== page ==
Inconspicuous, I stroll to back, careful not to alert security. At the end of an ephemeral Boreas hallway stands an emotional bride, her fingers anxiously tearing holes into the bouquet stem. Only minutes remain before the bridal chorus chirps and steals away the perfect opportunity.
“Excuse me, miss,” she starts, “the room for the help is on the other side, as I’m sure you’re aware.” Flaxen locks obscure her condescending smirk.
Flashing a sneer of my own, I shove the shopping cart into the lacy maiden. “Oh, you won’t be seeing too much of me, dear,” I grumble, my hands swiping at her painted porcelain face. Ignoring the barrage of kicks in my gut, I find the treasure and liberate the thick, black jewels.
Upon the first note of the bridal chorus, I’m already outside barreling down the asphalt in a little blue shopping cart, the treasure safely snug in a satchel full of other brides’ eyelash extensions. I calculate that I have thirty minutes to grab a bite to eat, before my presence is requested at a reception in Orlando. Supposedly there will be two brides at the next gig; it’s too bad only one of them will be of any interest to me.
My eyes follow the stream of grayscale microbursts flickering on the surface of the lake, a lunar ballet performance upon a chilled oil pool. A cloud of moths and flies hums around the lantern on the dock floor in a choreographed orbit. This place is certainly not what it used to be; Dad and I used to frequent this lake for our weekend getaways, and we’d sit with our feet in the water talking about different things – like how the patch of honeysuckles on the water’s edge made the air so sweet and how well Mom was doing in physical therapy since the accident. But Dad died of lung cancer three years ago, and four days after that Mom was found in her room hanging from the wooden frame of that beautiful canopy bed I bought her for her fiftieth birthday. She said it made her feel like an angel resting in a cloud.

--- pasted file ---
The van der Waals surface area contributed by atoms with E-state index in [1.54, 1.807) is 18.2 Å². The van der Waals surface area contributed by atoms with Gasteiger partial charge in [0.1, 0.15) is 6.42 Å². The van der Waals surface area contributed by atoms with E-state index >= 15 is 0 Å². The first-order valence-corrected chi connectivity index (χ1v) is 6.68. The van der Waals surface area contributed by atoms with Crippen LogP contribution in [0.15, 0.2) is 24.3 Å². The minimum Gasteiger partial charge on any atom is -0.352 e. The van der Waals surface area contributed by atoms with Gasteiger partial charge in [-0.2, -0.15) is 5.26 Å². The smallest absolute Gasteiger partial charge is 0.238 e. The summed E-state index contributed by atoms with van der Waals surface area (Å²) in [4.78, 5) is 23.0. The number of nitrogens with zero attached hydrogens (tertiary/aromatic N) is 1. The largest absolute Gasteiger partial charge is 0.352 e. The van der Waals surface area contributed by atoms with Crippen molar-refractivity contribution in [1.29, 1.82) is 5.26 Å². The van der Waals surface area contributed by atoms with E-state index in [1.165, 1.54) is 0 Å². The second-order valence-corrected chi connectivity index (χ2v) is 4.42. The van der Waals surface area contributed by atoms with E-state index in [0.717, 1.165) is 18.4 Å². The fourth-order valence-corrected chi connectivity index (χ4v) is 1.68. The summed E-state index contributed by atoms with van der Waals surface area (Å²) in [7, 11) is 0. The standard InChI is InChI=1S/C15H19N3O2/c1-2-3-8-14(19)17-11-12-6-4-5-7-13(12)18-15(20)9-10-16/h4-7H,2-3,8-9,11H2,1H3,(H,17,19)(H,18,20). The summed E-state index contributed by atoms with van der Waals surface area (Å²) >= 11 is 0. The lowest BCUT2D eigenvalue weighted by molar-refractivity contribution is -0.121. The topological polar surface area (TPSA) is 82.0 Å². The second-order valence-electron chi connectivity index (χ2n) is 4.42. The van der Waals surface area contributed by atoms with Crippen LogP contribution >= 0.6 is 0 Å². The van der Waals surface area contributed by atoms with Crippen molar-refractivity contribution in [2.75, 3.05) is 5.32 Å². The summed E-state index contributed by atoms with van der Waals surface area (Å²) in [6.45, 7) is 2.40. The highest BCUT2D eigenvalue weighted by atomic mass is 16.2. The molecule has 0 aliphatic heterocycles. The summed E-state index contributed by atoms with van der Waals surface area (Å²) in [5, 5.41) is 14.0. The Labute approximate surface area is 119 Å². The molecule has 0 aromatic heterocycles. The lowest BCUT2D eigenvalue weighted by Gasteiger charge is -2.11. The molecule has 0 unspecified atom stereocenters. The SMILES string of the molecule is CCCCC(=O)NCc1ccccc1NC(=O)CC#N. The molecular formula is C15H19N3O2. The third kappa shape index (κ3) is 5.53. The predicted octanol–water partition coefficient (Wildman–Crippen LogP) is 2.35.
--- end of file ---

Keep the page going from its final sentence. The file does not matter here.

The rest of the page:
Suddenly, a little voice sounded from below, followed by a gentle tug on my arm. “Jenny? Where are they?
Shit. Little Joey never forgets anything, like his father I suppose. The only way to get the young boy out of my ex’s house was to prod his fascination with birds – how else was I to break an eight-year-old away from his home? The deal was that I would take him to see a real swan for the first time, and in exchange he would keep me company on our walk down there. He was reluctant until I mentioned how much more beautiful the birds were in person than the silhouette of a flock painted on his baby blue ceiling.
Noticing only a black owl perched atop the rotting skeleton of a tree, I improvise. “They’re here, Joey. You just can’t see them.” I usher him forward. “Come on! I bet we can get a better view of them when we’re closer.”
Our footsteps crunched and cracked the blanket of dead leaves that covers the ground as we make our way to the bank. The sounds of night grew louder and more melancholic as we walked away from the forest and closer to the dark lake; the song washed away the bliss and serenity of the scene, reviving an eerie ambiance of pestilence and desolation. The owl jumped from her rotten throne and flapped heavily above, her bulky frame casting a large shadow over the land until finally vanishing into the dark.
Joey sticks his finger in the water and shivers. “Wow! That’s really cold,” he exclaims. “See, Jenny?” He drowns my hand, sending a tremble down my spine. But it’s not the freezing water that gives me chills – it was his touch.
Since he was born, I have always hated Joey even though I’ve never shown it. And it wasn’t Joey that I really hated; he was just the poor soul that was thrown into this world as a result of his dad’s adultery. In between sorry and it’s not you it’s me, James thought I’d be relieved to know how he would never be good for me, and that Dotte was a better match for him – the same Dotte who had been my dad’s physician when the cancer was beating him. The nerve!
My body is shaking now, and sweat starts to bead on my face. Memories of when I was watching James and Dotte play with Joey in the park danced in my mind – oh, how that little tot giggled as his father took him in his arms and tossed him in the air. The boy was innocent; how could I know James and Dotte were going to be out and Joey was to be left at home with a sitter as I appeared in their driveway prepared to kill them all? I admit I considered that what I was doing was insane as I strangled the sitter outside, but what would that achieve? All that would do is bring them closer together. No, I have to hurt James just as he had hurt me with his cold words the night he shattered my life.